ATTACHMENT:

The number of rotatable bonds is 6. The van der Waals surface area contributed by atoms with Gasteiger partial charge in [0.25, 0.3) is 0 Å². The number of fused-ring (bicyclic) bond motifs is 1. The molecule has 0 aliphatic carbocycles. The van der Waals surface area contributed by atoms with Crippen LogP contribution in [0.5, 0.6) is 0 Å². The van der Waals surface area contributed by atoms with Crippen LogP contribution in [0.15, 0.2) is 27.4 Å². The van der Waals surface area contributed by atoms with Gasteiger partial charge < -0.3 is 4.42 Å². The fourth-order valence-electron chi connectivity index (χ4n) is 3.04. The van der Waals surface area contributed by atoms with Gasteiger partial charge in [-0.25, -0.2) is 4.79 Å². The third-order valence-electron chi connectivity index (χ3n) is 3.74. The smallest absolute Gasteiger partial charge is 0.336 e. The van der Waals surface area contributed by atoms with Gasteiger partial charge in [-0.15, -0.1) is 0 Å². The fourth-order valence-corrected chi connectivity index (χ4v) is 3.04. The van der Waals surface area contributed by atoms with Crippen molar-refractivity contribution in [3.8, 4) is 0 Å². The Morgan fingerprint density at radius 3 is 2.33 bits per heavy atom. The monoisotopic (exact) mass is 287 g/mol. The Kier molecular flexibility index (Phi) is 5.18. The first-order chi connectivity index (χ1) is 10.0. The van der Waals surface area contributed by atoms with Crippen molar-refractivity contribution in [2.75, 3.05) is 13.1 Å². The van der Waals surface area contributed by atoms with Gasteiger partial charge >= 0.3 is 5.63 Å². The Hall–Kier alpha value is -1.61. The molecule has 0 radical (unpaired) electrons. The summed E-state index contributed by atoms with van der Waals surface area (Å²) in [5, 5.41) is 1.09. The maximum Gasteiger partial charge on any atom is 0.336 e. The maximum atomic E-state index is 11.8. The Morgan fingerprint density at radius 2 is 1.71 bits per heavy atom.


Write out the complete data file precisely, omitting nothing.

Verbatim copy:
The number of rotatable bonds is 6. The van der Waals surface area contributed by atoms with Gasteiger partial charge in [0.25, 0.3) is 0 Å². The number of fused-ring (bicyclic) bond motifs is 1. The molecule has 0 aliphatic carbocycles. The van der Waals surface area contributed by atoms with Crippen LogP contribution in [0.5, 0.6) is 0 Å². The van der Waals surface area contributed by atoms with Crippen LogP contribution in [0.15, 0.2) is 27.4 Å². The van der Waals surface area contributed by atoms with Gasteiger partial charge < -0.3 is 4.42 Å². The fourth-order valence-electron chi connectivity index (χ4n) is 3.04. The van der Waals surface area contributed by atoms with Gasteiger partial charge in [-0.25, -0.2) is 4.79 Å². The third-order valence-electron chi connectivity index (χ3n) is 3.74. The smallest absolute Gasteiger partial charge is 0.336 e. The van der Waals surface area contributed by atoms with Gasteiger partial charge in [-0.15, -0.1) is 0 Å². The fourth-order valence-corrected chi connectivity index (χ4v) is 3.04. The van der Waals surface area contributed by atoms with Crippen molar-refractivity contribution in [3.8, 4) is 0 Å². The Morgan fingerprint density at radius 3 is 2.33 bits per heavy atom. The monoisotopic (exact) mass is 287 g/mol. The Kier molecular flexibility index (Phi) is 5.18. The first-order chi connectivity index (χ1) is 10.0. The van der Waals surface area contributed by atoms with Crippen molar-refractivity contribution in [2.75, 3.05) is 13.1 Å². The van der Waals surface area contributed by atoms with Gasteiger partial charge >= 0.3 is 5.63 Å². The Hall–Kier alpha value is -1.61. The molecule has 0 radical (unpaired) electrons. The summed E-state index contributed by atoms with van der Waals surface area (Å²) in [5, 5.41) is 1.09. The maximum Gasteiger partial charge on any atom is 0.336 e. The maximum atomic E-state index is 11.8. The Morgan fingerprint density at radius 2 is 1.71 bits per heavy atom.